Abstract: What do we engineer when we engage in conceptual engineering? Concepts, presumably. Or meanings, perhaps. But of course nobody agrees on what concepts—or meanings—are. The closest thing to a consensus (and it is not a consensus) is that that there are various conceptions of content deserving of these titles in different theoretical contexts. Despite the variety of available metasemantic options, one striking feature of the conceptual engineering literature is that some of its most frequently cited authors are committed content-externalists. This is striking because of a certain awkwardness between, on the one hand, the project of evaluating and modifying our representational devices, and, on the other, the idea that the content of those representations is out of our control and perhaps even unknowable to us. In this talk, I briefly canvas some examples where this tension displays itself. I try to render that tension a bit more precise, expressing it in the form of a handful of actual arguments. I suggest, in turn, that those arguments fail—that in fact externalism itself presents no particular obstacle to the project of conceptual engineering. And I attempt to motivate, instead, a different perspective on the whole dialectic: that while externalism may not be a problem for conceptual engineering, conceptual engineering might well be a problem for externalism.

Free Attendance, but preregistration required:

We invite those interested in take part in the Reading Group on Multipropositionalism, jointly organized by Claudia Picazo (University of Granada) and Laura Delgado (LanCog – University of Lisbon). Our first meeting would be on April 15th at 12pm CET, and thereafter we will meet on alternate Thursdays for about 6 sessions in total – see tentative schedule and readings below. The group will be held online.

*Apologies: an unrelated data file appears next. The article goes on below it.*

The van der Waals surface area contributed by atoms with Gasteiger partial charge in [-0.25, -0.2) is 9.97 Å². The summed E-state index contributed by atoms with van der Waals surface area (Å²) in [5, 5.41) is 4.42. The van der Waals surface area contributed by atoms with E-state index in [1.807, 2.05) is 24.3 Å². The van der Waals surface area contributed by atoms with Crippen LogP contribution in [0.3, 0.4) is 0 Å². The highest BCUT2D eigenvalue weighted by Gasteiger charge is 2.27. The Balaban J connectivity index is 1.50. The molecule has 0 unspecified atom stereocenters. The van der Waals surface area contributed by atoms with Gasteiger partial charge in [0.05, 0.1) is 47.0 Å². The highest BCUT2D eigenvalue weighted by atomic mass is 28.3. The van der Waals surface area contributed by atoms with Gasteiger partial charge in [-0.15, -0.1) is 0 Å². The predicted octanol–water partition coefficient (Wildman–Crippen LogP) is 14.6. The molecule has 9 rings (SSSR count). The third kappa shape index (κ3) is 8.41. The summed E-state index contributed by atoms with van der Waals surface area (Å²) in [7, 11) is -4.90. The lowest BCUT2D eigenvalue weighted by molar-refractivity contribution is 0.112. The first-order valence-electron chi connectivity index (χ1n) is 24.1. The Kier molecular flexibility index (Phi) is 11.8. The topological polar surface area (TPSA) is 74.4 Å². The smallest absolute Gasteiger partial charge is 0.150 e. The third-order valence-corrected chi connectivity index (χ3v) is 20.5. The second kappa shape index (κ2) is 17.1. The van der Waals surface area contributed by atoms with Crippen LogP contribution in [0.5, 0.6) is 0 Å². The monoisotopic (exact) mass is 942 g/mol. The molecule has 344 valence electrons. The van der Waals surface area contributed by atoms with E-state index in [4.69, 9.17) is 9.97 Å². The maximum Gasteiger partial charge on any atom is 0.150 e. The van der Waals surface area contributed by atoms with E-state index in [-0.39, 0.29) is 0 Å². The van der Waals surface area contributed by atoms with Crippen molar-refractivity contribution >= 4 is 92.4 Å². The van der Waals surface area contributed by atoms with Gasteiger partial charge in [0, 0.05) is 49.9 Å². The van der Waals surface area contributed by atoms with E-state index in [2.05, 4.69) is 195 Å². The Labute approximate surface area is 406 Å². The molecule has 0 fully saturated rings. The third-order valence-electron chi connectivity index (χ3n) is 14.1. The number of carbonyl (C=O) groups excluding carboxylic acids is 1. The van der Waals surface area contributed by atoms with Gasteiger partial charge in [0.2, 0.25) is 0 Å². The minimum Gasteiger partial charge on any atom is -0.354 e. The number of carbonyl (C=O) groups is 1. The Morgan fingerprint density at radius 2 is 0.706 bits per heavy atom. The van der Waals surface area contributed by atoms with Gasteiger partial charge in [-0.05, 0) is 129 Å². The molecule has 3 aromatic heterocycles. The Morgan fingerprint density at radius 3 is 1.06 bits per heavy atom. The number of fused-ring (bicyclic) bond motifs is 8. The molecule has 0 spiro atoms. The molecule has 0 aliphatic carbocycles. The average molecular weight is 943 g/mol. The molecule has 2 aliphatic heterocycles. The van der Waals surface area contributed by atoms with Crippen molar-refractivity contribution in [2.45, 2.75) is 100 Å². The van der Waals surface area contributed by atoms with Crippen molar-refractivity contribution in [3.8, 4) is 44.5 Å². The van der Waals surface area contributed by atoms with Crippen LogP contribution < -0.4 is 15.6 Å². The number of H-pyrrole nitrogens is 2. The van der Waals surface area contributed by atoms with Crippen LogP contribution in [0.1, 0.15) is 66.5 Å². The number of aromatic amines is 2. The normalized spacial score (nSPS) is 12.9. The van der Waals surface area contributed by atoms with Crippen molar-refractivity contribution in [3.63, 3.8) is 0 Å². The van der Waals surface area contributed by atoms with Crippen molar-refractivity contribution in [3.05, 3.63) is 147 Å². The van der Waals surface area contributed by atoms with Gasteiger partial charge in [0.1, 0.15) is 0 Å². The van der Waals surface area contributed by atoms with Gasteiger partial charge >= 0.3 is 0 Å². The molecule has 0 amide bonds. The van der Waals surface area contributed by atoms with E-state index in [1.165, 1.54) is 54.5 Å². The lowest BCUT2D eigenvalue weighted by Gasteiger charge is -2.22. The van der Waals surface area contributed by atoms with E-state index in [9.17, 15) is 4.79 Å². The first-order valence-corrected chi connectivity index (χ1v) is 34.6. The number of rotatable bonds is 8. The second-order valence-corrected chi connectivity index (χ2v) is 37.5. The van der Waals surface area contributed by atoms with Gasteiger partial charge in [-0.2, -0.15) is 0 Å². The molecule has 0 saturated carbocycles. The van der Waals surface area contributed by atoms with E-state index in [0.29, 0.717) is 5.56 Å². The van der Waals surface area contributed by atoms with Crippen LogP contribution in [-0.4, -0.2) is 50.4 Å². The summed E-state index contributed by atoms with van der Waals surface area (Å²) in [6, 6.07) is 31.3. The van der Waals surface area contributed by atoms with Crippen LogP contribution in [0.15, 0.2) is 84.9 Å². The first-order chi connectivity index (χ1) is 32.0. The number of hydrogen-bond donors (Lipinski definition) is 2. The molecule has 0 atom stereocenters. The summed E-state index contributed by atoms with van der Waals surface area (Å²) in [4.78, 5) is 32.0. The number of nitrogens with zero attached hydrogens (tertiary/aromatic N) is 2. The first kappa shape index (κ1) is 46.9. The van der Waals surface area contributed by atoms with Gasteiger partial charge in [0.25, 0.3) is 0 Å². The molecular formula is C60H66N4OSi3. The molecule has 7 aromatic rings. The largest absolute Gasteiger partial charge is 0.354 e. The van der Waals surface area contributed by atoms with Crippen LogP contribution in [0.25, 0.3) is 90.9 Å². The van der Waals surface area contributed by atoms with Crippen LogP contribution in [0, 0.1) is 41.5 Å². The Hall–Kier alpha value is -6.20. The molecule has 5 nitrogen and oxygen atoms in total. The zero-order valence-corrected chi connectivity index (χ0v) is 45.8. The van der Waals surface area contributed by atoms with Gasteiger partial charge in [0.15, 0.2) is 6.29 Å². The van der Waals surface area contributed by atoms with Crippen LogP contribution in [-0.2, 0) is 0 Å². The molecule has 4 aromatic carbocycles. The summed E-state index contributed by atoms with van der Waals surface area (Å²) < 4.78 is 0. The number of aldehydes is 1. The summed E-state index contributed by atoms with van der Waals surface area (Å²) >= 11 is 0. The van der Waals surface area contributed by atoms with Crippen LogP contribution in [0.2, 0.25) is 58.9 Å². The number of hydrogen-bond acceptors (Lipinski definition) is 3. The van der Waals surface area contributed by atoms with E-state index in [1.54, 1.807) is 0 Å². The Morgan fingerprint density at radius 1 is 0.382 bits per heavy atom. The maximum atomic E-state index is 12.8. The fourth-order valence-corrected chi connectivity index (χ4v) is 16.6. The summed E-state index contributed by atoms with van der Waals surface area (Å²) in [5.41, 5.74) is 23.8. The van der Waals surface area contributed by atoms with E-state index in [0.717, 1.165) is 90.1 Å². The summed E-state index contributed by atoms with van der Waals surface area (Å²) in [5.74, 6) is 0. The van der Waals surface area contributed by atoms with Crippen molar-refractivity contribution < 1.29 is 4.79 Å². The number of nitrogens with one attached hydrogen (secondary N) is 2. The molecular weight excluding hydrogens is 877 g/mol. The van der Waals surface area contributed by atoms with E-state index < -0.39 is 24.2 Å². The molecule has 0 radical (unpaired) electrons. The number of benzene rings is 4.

If you are interested in joining us, or have any other question, or suggestion, please send us an email (, or

Tentative Schedule

15.04.21 Ciecierski, Tadeusz (2009). ‘The Multiple-Proposition Approach Reconsidered’. Logique Et Analyse 52 (208):423-440.

29.04.21 Buchanan, Ray (2010). ‘A puzzle about meaning and communication’. Noûs 44 (2):340-371.

13.05.21 Bowker, Mark (2019). ‘Saying a bundle: meaning, intention, and underdetermination’. Synthese 196 (10):4229-4252.

27.05.21 TBA

10.06.21 TBA

24.06.21 TBA


Possible Readings

. Clapp, Lenny & Lavalle Terrón, Armando (2019). ‘Multipropositionalism and Necessary a Posteriori identity Statements’. Pacific Philosophical Quarterly 100 (4):902-934.

. Corazza, Eros (2012). ‘Same‐Saying, Pluri‐Propositionalism, and Implicatures’. Mind and Language 27 (5):546-569.

. Dorr, Cian & Hawthorne, John (2014). ‘Semantic Plasticity and Speech Reports’. Philosophical Review 123 (3):281-338.

. Grzankowski, Alex & Buchanan, Ray (forthcoming). ‘Content Pluralism’. Inquiry: An Interdisciplinary Journal of Philosophy.